Sometimes you can only cringe at the crudity of football authority. The decision to demote Premiership referee Dermot Gallagher for his Solomonesque decision to hand yellow cards to David Beckham and Robbie Keane, rather than a red one to Keane, is a classic case in point.
Certainly it is for once no hardship sharing the outrage of the refererees' representative, Keith Cooper. Rightly, he says that it is scandalous to punish an official so severely for one mistake made at a flashpoint in a game of huge importance to both sides. Even that assessment includes the presumption that Gallagher made a mistake. I don't happen to agree. Keane showed no instinct to hit Beckham. He pushed him, vigorously no doubt, but under the provocation of a terrible tackle from the Manchester United man, one that contained an element of the petulance which we hoped had been expunged by his rise to the captaincy of England.
Under the black-and-white dictum of Gallagher's options, he could have sent off one or both of the players. Instead he achieved a compromise which benefited everyone concerned; both players were cautioned, neither team lost a key player, the balance of a superb match was preserved and the affair was closed with a handshake. It is tragic that the climate of the game does not permit more such examples of a grace of thought at the cutting edge of decision.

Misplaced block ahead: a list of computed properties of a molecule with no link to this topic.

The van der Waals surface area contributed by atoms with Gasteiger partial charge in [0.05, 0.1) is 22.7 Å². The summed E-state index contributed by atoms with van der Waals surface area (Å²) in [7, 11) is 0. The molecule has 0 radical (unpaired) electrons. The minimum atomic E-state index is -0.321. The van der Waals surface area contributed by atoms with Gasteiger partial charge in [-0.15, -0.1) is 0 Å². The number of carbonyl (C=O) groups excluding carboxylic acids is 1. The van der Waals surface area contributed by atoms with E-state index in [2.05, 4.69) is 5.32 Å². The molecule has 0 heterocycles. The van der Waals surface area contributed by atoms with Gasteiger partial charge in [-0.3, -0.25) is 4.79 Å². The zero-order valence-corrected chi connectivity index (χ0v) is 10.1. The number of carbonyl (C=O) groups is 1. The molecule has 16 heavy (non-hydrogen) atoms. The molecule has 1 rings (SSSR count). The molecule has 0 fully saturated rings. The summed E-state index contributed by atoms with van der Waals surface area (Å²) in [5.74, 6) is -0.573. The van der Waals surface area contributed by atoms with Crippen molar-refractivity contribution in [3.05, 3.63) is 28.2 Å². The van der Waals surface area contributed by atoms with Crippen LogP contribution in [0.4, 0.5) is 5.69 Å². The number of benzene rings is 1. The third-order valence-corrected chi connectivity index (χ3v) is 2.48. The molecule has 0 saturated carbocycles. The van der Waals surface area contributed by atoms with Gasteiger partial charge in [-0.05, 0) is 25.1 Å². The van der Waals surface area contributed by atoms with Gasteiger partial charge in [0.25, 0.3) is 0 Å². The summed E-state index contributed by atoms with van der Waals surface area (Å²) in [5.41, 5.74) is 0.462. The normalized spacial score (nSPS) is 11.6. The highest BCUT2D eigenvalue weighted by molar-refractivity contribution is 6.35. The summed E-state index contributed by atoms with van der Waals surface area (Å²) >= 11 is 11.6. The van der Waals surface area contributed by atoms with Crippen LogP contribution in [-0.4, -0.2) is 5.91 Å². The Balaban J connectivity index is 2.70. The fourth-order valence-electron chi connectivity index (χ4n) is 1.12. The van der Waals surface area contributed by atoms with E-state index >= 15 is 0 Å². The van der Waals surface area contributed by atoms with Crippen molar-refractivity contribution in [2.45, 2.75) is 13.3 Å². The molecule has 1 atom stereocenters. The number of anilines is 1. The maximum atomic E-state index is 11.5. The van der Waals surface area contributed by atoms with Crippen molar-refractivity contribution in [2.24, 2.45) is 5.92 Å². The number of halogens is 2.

But such a prospect is impossible as long as referees are required to act as robots or face the consequences now experienced by the humiliated Gallagher. He is the victim of the god of consistency. But whose consistency? It is that of authorities who shift from one priority to another. Certainly it is not of the managers who so often are attacked by acute myopia the moment one of their players stretches the authority of an official. The trouble is that so much of football is not about true consistency. The referees reject the help of technology and are supported by authority, but suffer instead the judgement not of an all-seeing eye but rule-makers who do not trust an experienced official to operate on his own instinct for fairness and common-sense.
So what do we have? Referees who are half-gods, half-lackeys and a game in apparently unending tumult. Under the current rules of engagement, it can never be otherwise.Reuse content